Last Stand in Oman (3/4)

Tuesday 25th November
8:00pm on five

Continuing this week is the drama-documentary series that highlights the heroic work carried out by Britain’s special forces. This instalment recreates the extraordinary events of 18 July 1972, when a group of nine SAS soldiers defended a small fort on the southern coast of Oman from some 300 communist insurgents. The battle pushed the troops to their very limits and has become known by many as the SAS’s finest hour.

At the beginning of the 1970s, a group of soldiers was stationed at Mirbat in the desert of southern Oman as part of a secret SAS mission. Their role was to defend the pro-British Omani sultan and protect the Arabian oil fields from communist insurgents, known locally as Adoo. Their HQ was a British Army Training Team (BATT) house, positioned near the town’s fort.

The BATT house would come under attack from small groups of Adoo every few days, but the battles were always short and easily won by the SAS. However, on 18 July 1972, something changed. It was in the middle of the night when a series of mortar rounds was fired at HQ. Normally, the soldiers would receive forewarning of an incoming attack from the ‘night picket’ – a group of local soldiers allied to the British cause who were stationed in the nearby mountains. But no warning had come. “I thought, ‘Where’s the night picket?’,” recalls Staff Sgt Peter Winner. What they did not know was that the night picket were all dead.

As the soldiers surfaced, they were greeted by the sight of scores of heavily armed insurgents advancing unchecked across the plain towards them. “Thirty or 40 of them appeared at a range of about 300 metres, and they were advancing at speed,” says SAS Sgt Talaiasi Labalaba. As soon as
the soldiers returned fire, the Adoo numbers swelled to around 300. “It was a determined, sustained attack,” says SSgt Winner. “The noise was horrific,” adds Austen ‘Fuzz’ Hussey. The Adoo’s target was the 25-pound artillery gun positioned in a pit by the fort. If they could take this, they could aim it at the nearby town, and the battle would be lost. Operating this old WWII gun was normally a three-man job, but Sgt Labalaba was manning it alone, aiming, firing and reloading at speed. However, when he stopped firing, the other troops knew they were in trouble. With Sgt Labalaba incapacitated, Sgt Sekonaia Takavesi, known as ‘Tak’, made a suicidal dash across 800m of open land to the gun pit. “Nothing was going to stop me from running up there,” recalls Tak. Against all the odds, he managed to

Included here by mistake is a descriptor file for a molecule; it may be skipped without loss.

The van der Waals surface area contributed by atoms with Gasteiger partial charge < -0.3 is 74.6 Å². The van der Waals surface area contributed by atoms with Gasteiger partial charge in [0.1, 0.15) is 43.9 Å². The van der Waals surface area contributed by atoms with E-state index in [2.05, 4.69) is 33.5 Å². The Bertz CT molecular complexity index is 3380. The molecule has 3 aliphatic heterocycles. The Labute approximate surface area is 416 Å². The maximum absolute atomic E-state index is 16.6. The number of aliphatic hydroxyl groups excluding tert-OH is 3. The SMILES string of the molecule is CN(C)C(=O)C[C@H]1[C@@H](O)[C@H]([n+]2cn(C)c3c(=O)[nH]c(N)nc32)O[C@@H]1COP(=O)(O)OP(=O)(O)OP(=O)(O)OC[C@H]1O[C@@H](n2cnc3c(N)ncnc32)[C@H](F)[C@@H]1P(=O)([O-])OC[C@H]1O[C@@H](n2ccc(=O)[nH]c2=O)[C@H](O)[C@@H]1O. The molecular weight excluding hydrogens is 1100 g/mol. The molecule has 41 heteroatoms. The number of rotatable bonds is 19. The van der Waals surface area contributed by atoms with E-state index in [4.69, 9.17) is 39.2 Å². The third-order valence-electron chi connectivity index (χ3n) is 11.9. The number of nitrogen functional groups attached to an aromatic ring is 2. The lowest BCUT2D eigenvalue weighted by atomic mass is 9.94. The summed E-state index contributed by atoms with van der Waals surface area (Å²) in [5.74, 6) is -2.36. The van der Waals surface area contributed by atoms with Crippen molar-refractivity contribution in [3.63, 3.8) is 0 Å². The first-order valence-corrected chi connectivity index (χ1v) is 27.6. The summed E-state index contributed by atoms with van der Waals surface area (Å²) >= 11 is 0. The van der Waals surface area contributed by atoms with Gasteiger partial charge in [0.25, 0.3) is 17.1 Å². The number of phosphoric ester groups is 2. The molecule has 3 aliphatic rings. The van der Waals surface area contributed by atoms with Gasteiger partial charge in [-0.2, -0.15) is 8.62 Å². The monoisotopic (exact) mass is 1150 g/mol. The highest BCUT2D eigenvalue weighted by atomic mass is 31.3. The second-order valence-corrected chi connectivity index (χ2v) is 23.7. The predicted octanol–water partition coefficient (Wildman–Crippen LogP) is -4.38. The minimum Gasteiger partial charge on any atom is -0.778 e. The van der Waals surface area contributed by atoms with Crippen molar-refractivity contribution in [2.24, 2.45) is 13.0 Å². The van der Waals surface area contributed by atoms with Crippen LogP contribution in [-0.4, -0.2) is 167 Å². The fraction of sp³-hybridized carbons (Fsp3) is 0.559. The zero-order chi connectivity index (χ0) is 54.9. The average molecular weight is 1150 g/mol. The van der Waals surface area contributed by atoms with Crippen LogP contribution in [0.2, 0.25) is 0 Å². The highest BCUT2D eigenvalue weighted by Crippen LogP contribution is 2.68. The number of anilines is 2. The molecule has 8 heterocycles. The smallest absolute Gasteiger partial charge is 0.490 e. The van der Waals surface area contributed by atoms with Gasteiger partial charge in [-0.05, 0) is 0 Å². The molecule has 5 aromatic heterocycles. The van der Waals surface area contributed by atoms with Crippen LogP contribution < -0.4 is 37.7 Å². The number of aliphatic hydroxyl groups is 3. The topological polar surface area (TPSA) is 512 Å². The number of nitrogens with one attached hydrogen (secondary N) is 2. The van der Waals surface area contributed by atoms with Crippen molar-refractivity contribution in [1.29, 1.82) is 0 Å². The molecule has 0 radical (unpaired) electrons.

dodge the hail of bullets and help his friend.

At this point, British jets appeared over the clouds, and the SAS men thought they were saved. “I personally thought, ‘This is it’,” says SSgt Winner. But the insurgents turned their machine guns onto the jets. Within minutes, both planes were hit and had to return to the RAF base. “It was pretty deflating,” says SSgt Winner. With the jets gone, the enemy regrouped and tried to surround the SAS. Tak took an AK47 round to the shoulder, but propped himself up and fought on. “A lesser man would have given up, but not Tak,” says SSgt Winner. The Adoo started to lob grenades into the pit, but they miraculously failed to explode. Back at HQ, Cpt Kealy knew Tak needed help, so he and medic Tommy Tobin sprinted across no-man’s- land to the pit. While Cpt Kealy made it, Tommy Tobin was hit just a matter of feet from safety. “This was a desperate situation,” says SSgt Winner.

Just then, two more jets came by and began to drop 500-pound bombs, sending the enemy scattering for cover. Then, salvation came in the form of SAS G Squadron, who arrived in the nick of time and surrounded the remaining Adoo. The battle was won, but bodies were everywhere, including that of Sgt Labalaba. Tommy Tobin also died from his injuries. However, the defeat broke the morale of the Adoo, and they would never attack with such ferocity again. “They thought they were in for a good day out,” says SSgt Winner of the insurgents he faced on that fateful day. “But they didn’t know the SAS were in town.”

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